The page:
Georgians “almost happy” as dissatisfaction grows in key Eastern Partnership countries

Georgians “almost happy” as dissatisfaction grows in key Eastern Partnership countries

The FINANCIAL -- As with previous columns, this week I assess the mood of citizens in the Eastern Partnership countries, but with a particular focus on personal life. Two years and running, the EU Neighbourhood Barometer survey measures participant countries based on a number of indicators that are linked to people’s general satisfaction with life and economic aspects both on the personal level and global level.

Satisfaction with Personal life

Despite persistent economic uncertainty in the Eastern Partnership countries, levels of satisfaction with life in general have remained relatively unchanged through the four waves of the barometer. Forty-four percent (-2 percentage points since the spring 2013) of people is now satisfied and 54 percent (+2) dissatisfied with their lives.

A slight negative shift of opinion in this present wave may suggest that the long-lasting economic uncertainty has started to shape the general mood in the Eastern Partnership countries. We must point out that there is a major caveat: Data collection for the last wave of this survey was conducted in early 2014 and the worsening Ukrainian conflict will certainly have a significant influence on the moods of millions of people not only in Ukraine but in neighbouring countries. Consequently, we will only be able to present these shifts by the end of this year, when GORBI conducts a new wave of surveys in these counties. With this in mind, however, the current assessment is all the more important.

Through the four waves of the survey, Eastern Partnership countries have been divided into two camps: One contains countries with a majority of satisfied citizens and another - a majority of dissatisfied citizens. These groups have remained unchanged, suggesting that satisfaction with life is perhaps not so much dependent on the macro-level factors under scrutiny here.

Satisfied: Armenia (64%), Azerbaijan (62%), the Russian Federation (57%) and Belarus (50%);
Dissatisfied: Georgia (66%), Moldova (61%) and Ukraine (58%).

In the spring of 2013, we saw an overall negative trend in the Eastern Partnership countries. The results of this present survey show a more dispersed development:

In two countries with a negative shift in opinion in the spring of 2013, the trend is now the opposite: Moldova (+5 percentage points) and Azerbaijan (+3);

Belarus is the only country where the negative trend observed in the previous wave continues also in this present wave of the survey (-8).
In Ukraine, Armenia and Georgia, changes have remained negligible in the last two waves of the survey.

In Russia, a peak in positive opinions was observed in the spring of 2013. In the last wave, the level of satisfaction has returned to the level seen prior to spring 2013 (-7). However, based on other survey results conducted in Russia, public attitudes towards similar indicators have dramatically increased, likely due to intensified state propaganda.

The overall dispersed developments between the Eastern Partnership countries and within any given country through the four waves of the survey suggest that general life satisfaction is a relatively volatile indicator and may largely depend on very country-specific events and developments.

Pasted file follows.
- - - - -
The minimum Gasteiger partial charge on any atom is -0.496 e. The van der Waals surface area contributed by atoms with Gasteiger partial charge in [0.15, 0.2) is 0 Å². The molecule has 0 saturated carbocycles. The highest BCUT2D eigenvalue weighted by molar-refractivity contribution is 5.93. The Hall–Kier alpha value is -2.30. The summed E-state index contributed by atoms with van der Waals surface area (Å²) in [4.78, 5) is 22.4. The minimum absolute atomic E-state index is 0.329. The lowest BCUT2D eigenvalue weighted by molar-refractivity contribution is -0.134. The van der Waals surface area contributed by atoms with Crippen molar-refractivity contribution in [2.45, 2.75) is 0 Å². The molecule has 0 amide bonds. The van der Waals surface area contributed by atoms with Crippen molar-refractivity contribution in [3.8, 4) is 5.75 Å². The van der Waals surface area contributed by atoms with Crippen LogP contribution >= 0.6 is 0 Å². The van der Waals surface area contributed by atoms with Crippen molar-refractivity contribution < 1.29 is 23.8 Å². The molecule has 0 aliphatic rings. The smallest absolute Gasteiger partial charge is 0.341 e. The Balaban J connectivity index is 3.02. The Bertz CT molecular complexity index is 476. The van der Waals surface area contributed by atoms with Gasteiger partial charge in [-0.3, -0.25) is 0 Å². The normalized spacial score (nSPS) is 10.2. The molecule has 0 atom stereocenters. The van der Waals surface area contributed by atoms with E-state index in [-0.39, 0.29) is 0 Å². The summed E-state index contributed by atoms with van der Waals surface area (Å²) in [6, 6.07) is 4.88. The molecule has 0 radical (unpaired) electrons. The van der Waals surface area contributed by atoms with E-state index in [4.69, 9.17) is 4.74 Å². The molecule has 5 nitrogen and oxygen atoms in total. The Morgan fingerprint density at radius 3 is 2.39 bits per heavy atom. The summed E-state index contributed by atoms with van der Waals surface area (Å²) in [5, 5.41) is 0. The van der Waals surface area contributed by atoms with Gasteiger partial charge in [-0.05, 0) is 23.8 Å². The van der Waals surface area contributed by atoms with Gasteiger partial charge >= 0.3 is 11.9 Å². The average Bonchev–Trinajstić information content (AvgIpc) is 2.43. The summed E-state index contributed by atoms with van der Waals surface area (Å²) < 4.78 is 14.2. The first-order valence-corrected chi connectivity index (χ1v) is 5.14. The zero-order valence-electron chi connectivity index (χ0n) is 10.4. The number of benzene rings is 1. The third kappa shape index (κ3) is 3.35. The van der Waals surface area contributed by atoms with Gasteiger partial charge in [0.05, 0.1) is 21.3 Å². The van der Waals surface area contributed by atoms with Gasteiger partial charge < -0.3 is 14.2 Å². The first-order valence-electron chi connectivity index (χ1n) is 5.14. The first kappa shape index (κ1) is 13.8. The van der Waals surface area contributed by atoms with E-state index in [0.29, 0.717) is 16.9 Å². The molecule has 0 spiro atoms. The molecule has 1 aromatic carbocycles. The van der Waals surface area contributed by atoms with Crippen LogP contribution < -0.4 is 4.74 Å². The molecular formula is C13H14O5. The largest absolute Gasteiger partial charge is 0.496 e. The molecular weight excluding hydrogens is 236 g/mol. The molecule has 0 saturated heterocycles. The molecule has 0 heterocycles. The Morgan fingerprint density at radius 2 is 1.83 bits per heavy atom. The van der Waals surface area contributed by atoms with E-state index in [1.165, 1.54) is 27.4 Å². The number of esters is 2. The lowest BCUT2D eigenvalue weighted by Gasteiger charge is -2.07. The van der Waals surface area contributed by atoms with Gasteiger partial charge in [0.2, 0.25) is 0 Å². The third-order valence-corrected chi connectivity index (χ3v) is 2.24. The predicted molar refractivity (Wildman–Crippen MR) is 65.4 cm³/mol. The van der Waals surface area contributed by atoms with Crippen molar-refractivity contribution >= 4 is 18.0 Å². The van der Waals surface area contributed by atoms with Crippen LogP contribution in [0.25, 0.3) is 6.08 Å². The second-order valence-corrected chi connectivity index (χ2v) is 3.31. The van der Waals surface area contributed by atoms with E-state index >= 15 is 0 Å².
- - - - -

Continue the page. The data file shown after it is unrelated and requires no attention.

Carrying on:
Table 1. On the whole, are you very satisfied, fairly satisfied, not very satisfied or not at all satisfied with the life you lead?

 

Total Satisfied

Difference

Aut. 2012 – Sp. Win. 2013-2014

Total not satisfied

Difference

Aut. 2012 – Sp. Win. 2013-2014

Don’t know

Difference

Aut. 2012 – Sp. Win. 2013-2014

ENPI East

44

-2

54

+2

2

+1

Moldova

38

+5

61

-4

1

-1

Azerbaijan

62

+3

38

-3

1

+1

Georgia

33

+2

66

-3

0

=

Armenia

64

+1

36

=

0

-1

Ukraine

40

-3

58

+3

2

=

Belarus

50

-8

46

+9

1

-1

Russia

57

-7

39

+5

5

+3

 

Source: ENPI barometer nationwide surveys. Note: numbers are given in percentages.

Finally, as seen in the previous waves of the survey, the following respondent characteristics appear to influence satisfaction levels:

Age: the younger the respondents are, the more satisfied they tend to be;
Socio-economic situation: respondents who position themselves towards the top of the social scale and who report fewer difficulties with paying bills at the end of the month express considerably higher levels of satisfaction;
State of democracy in the country: respondents who believe that democracy works well in their country are more satisfied with the life they lead.

For Georgians, among these three most important variables, the socio-economic situation carries a much higher weight in determining satisfaction with personal life. In particular, large scale unemployment, and the resulting economic hardship on the family or personal level, continues to be the Achilles heel for those running the country.   

Data is based on the EU Neighbourhood Barometer, conducted on behalf of the European Commission’s Development and Cooperation Office, Europe Aid (Unit F4). As part of a larger consortium, GORBI led the data collection in all countries except Russia.All 7 surveys were conducted on a national representative sample of 1,000 respondents or more; data retains a 3% margin of error, with confidence at 95%.Please do not visit our site ( www.gorbi.com ); it is under construction.